George William Russell (Æ)

Submitted by admin on Tue, 09/20/2016 - 14:28

painting of RussellQuotes

  • Our hearts are drunk with a beauty our eyes could never see.
  • Seek on earth what you have found in heaven.
  • Ah, to think how thin the veil that lies
    Between the pain of hell and Paradise
  • Any relations in a social order will endure, if there is infused into them some of that spirit of human sympathy which qualifies life for immortality.
  • The world can only be free when men are content in themselves and each draws from his own fountain.
  • The wind from the Kingdom of Heaven has blown all over the world, and shall blow for centuries yet.
  • Twilight, a timid, fawn, went glimmering by, and Night, the dark-blue hunter, followed fast.
  • When steam first began to pump and wheels go round at so many revolutions per minute, what are called business habits were intended to make the life of man run in harmony with the steam engine, and his movement rival the train in punctuality.
  • Love and hate have a magical transforming power. They are the great soul changers. We grow through their exercise into the likeness of what we contemplate.
  • It is true the orator may make a myriad replica of his own passion out of those who listen to him. But that does not prove he is right or they are not fools.
  • By intensity of hatred, nations create in themselves the character that they imagine in their enemies. Hence it comes that all passionate conflicts result in an interchange of characteristics. We might say with truth, those who hate open a door by which their enemies enter and make their own the secret places of the heart.
  • We dwell in the house of the body, but its perfection and intricate life are the work of a wisdom which never relaxes dominion over a single cell.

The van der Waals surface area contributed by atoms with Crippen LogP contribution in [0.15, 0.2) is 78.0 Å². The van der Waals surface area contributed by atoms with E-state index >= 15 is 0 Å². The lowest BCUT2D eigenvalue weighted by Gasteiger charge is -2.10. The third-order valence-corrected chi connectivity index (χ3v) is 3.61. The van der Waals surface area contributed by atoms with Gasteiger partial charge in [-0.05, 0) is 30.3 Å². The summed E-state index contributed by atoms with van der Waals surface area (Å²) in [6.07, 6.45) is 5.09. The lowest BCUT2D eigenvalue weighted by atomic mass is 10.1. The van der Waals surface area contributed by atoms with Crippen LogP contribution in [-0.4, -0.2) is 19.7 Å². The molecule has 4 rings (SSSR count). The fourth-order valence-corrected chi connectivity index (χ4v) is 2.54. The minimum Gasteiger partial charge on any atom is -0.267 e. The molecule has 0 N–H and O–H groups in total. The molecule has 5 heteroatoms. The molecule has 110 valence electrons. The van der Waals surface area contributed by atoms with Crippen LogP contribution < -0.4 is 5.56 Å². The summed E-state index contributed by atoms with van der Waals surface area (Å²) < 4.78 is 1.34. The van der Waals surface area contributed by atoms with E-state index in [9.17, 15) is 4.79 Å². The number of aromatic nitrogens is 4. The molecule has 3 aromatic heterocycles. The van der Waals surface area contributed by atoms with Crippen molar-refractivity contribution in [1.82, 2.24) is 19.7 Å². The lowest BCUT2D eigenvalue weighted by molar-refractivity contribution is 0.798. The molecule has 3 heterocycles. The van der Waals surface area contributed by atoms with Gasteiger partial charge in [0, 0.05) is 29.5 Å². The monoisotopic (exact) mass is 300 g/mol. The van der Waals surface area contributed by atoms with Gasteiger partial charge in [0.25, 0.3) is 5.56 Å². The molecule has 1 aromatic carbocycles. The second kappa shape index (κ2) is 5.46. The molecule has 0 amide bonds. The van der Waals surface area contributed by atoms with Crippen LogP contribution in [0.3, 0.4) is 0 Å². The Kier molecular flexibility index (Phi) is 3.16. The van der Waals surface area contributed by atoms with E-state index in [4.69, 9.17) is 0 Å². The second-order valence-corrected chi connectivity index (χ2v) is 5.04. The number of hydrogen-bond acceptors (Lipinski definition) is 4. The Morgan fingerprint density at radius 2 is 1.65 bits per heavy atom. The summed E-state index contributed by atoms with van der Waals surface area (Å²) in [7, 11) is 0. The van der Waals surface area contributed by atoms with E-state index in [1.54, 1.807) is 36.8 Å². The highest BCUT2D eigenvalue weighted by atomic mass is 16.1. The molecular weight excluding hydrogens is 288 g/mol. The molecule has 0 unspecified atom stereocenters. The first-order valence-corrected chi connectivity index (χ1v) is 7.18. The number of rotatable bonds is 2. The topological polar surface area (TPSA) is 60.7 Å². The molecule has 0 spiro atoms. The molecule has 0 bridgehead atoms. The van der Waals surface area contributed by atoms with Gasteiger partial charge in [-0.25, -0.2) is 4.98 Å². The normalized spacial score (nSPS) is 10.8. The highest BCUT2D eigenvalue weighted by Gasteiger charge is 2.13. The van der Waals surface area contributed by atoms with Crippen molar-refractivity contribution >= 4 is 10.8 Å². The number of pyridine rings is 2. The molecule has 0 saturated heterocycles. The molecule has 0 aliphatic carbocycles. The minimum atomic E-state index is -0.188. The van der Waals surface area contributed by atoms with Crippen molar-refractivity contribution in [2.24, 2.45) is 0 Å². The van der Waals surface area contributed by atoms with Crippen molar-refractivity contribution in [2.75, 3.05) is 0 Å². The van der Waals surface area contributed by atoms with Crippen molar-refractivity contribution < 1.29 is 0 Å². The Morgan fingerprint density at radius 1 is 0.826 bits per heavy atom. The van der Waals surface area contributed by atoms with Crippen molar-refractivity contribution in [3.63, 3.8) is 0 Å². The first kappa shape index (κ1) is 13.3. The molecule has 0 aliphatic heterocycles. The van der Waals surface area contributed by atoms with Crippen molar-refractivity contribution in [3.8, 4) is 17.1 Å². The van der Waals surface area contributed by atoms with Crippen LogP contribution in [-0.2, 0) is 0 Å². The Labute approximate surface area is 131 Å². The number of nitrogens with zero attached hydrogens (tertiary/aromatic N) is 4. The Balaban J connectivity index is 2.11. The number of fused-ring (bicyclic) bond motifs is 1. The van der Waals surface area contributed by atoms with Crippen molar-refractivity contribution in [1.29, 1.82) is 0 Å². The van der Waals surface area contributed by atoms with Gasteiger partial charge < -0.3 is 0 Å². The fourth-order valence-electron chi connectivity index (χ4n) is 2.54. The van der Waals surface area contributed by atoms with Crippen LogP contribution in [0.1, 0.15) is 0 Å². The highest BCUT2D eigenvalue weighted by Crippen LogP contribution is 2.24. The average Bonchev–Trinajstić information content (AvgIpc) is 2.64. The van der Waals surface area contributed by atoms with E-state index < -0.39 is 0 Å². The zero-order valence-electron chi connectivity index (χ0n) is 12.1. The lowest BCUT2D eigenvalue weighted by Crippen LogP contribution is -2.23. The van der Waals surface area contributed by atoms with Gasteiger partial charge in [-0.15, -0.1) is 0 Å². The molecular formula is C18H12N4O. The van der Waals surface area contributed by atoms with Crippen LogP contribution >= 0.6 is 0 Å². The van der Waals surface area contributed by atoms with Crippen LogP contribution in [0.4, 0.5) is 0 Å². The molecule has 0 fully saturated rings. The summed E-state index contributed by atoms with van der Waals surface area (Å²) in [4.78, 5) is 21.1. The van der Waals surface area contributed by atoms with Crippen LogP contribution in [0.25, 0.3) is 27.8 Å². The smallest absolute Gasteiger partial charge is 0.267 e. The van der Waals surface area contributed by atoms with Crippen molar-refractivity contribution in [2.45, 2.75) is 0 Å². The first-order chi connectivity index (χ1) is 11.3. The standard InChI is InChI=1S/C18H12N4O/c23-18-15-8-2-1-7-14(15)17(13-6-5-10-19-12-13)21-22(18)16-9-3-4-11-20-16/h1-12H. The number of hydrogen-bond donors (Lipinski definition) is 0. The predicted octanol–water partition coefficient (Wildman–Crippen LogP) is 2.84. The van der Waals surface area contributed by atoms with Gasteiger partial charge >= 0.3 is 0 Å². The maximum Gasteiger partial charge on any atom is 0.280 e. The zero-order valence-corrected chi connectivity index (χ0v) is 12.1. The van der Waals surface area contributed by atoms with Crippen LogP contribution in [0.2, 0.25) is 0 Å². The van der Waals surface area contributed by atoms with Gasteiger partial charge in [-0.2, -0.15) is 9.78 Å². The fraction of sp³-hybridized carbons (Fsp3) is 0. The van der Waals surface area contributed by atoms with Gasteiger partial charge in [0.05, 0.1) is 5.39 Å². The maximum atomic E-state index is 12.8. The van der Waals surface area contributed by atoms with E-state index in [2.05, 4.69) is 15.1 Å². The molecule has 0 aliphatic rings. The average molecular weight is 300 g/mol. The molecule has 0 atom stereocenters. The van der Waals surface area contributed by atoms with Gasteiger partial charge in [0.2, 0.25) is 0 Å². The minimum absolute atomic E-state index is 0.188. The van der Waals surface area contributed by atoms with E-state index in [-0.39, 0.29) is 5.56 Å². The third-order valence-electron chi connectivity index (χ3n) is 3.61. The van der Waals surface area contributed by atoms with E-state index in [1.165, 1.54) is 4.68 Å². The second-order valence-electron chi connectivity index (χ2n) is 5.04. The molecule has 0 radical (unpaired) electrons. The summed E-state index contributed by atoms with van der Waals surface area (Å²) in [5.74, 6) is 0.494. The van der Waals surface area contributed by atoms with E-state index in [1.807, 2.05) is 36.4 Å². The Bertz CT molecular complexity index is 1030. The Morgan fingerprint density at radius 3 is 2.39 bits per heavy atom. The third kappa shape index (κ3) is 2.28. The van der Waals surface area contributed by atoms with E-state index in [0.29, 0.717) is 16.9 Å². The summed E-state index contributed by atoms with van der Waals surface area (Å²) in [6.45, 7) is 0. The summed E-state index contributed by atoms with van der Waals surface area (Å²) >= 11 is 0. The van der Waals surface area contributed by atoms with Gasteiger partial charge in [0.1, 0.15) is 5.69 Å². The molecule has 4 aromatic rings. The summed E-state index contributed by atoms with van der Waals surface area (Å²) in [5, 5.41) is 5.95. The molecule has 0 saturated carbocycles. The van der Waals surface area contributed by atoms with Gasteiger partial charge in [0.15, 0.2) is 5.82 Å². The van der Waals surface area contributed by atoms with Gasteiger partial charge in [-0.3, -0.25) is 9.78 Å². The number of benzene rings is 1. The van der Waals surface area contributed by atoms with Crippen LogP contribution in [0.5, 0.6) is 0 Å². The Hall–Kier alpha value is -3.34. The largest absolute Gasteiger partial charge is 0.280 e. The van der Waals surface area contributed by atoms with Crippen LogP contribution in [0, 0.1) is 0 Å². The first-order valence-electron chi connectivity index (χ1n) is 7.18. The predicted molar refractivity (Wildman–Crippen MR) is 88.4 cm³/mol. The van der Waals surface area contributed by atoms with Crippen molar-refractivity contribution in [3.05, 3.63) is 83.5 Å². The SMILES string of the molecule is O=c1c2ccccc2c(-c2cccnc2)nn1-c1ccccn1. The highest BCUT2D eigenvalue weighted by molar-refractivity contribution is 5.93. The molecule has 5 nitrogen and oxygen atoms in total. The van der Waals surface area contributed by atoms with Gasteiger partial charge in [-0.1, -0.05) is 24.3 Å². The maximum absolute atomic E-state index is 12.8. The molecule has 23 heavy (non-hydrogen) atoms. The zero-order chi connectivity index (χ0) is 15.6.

• We may fight against what is wrong, but if we allow ourselves to hate, that is to insure our spiritual defeat and our likeness to what we hate.
  • After the spiritual powers, there is no thing in the world more unconquerable than the spirit of nationality. The spirit of nationality in Ireland will persist even though the mightiest of material powers be its neighbor.
  • We have control over the work of our hands, but little over the working of the soul. But yet we must yield to it, for without it we have nothing.
  • Nothing exasperates the spirit in man more than power which seems unconquerable and which makes impotent all protest.


George William Russell (born Lurgan, Co. Armagh 10 April 1867 – 17 July 1935) wrote with the pseudonym Æ (sometimes written AE or A.E.), was an Irish writer, editor, critic, poet, artistic painter and Irish nationalist. He was also a writer on mysticism, and a central personage in the group of devotees of theosophy which met in Dublin for many years. He was a friend of Joyce, Yeats, etc.

Russell's generosity and hospitality were legendary: Frank O'Connor fondly recalled "the warmth and kindness, which enfolded you like an old fur coat". He was the most loyal of friends, and in the notoriously fractious Dublin literary world Russell tried to keep the peace between his endlessly quarrelling colleagues: even the abrasive Seamus O'Sullivan could be forgiven a great deal, simply because "Seamus drinks too much". His interests were wide-ranging; he became a theosophist and wrote extensively on politics and economics, while continuing to paint and write poetry. Æ claimed to be a clairvoyant, able to view various kinds of spiritual beings, which he illustrated in paintings and drawings